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More about Tanga





TANGA is a novel of forbidden love set in a rain forest village in the heart of Africa. Literary fiction in the tradition of the Entwicklungsroman (“novel of character development”), it merges adventure, romance, elements of the psycho-thriller and National Geographic Special plus a deconstruction of Joseph Conrad’s Heart of Darkness, with David undergoing the Kurtz syndrome – to a lesser degree, of course. Like Kurtz, David enters the heart of “blackest” Africa as a white man, and as a Peace Corps volunteer of genuine idealism finds himself both “corrupted by” and also empathizing with the Africans he becomes involved with, and gradually “goes native.” This general structure is employed for very different purposes as exemplified by what David writes in a letter home, “In all my reading about Africa, the black and white together was bleak, with going native connoting going insane.”


The thematic and metaphorical implications of most of the key elements in the pattern are different, too – “going native” in Conrad’s book was devolving into the savages and Freudian id-dominated/sex-and-violence-prone animals (TANGA’s Bacie) that Conrad’s European audience took such pains to deny any kinship with (methinks they protested too much). The jungle that David ventures into for his “hunting” expeditions is dangerous, sure and dark, and all the pretentious trappings of civilization (your money, your lighter, your firearms) won’t help survive its embrace, but it’s also a place where you can learn about what civilization drowns out and distorts, where darkness and confusion can create a confrontation with yourself, where an individual can actually test himself or herself, and face up to certain things the daylight usually overwhelms (death, David’s failures to live up to the ideals – those ones he has retained as being somehow “real” -- while discarding others that he grows to recognize as being purely culturally determined).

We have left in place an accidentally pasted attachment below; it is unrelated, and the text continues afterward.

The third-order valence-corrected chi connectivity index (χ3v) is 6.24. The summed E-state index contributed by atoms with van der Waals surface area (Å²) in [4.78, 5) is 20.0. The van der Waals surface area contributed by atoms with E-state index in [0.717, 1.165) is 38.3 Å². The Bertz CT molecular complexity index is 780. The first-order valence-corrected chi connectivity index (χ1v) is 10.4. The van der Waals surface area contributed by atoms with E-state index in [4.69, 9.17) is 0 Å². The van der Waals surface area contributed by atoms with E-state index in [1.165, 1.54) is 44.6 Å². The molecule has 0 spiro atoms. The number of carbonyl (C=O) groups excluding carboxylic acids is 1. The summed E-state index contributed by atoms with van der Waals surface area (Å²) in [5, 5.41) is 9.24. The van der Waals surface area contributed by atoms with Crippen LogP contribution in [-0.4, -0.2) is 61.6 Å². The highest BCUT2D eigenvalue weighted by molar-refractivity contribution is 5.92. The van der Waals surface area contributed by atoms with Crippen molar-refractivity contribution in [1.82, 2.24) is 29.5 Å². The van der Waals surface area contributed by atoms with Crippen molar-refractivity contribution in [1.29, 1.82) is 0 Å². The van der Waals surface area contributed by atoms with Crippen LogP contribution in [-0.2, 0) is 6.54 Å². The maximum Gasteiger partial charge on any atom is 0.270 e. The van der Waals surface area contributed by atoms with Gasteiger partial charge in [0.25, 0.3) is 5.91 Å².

The greatest strength of the novel is that it’s an irresistible love story. From the moment David sees Assam naked in the stream, right up through his final confrontation with the reality of a tragedy as a result of a corrupt former colonial forcing her to break her taboo, there is a tension or excitement between them that never dissipates, even during the long stretches when everything is going against them and they are misreading cultural codes and signals and failing to communicate.


Other strengths include simplicity of language, rich, genuine folk tales that originated in a Bantu dialect then came through French into English, colorful proverbs, striking evocation of locale that captures the essence of the place and its people over the course of dry and rainy seasons, ethnic awareness in the sensitive treatment of the sensitive issue of the white in Africa and wide emotional range interwoven with dramatic tension building to a riveting climax. Let me add that I began writing TANGA as a Peace Corps volunteer in Gabon and worked through several drafts over the years. In closing, in this time of Obama such a Peace Corps novel as TANGA is a welcome read.


About me: I'm an associate professor of English at Tokyo City University. My work, in one form or another, has appeared in Time, Asia Week, The East, Daily Yomiuri, Tokyo Journal, Kyoto Journal, Mississippi Review Online, with a readership of some 300,000 per month All Nippon Airways’ Wingspan (I’m a frequent contributor with full-features on several Asian countries and cultures), Japanophile (second place in a fiction contest for “Onbashira Groove”), articles in numerous academic journals (I’m the Japan editor for the Joseph Conrad Foundation), and a short story in The Broken Bridge, an anthology of short fiction about Japan published by Stone Bridge Press.


I have a B.A. (journalism major) from the University of Arizona and an M.F.A. in creative writing -- fiction -- from San Diego State University whose faculty in creative writing nominated chapters of TANGA for entry in nationally sponsored writing contests (AWP and L.A. Arts Council) plus years of experience as an advertising copywriter for such clients as Sony, Konica, Canon, Mazda and Nikko Hotels International. Copywriting, I should add, helped give my prose the kind of soft surface that allows for an immediate emotional entryway into a splendid, exotic land, one whose rain forests are rapidly disappearing as a result of Chinese logging companies clear cutting huge swaths of virgin equatorial rain forest. TANGA, finally, captures the ways of the Bantu living in harmony with their environs.



Eric Madeen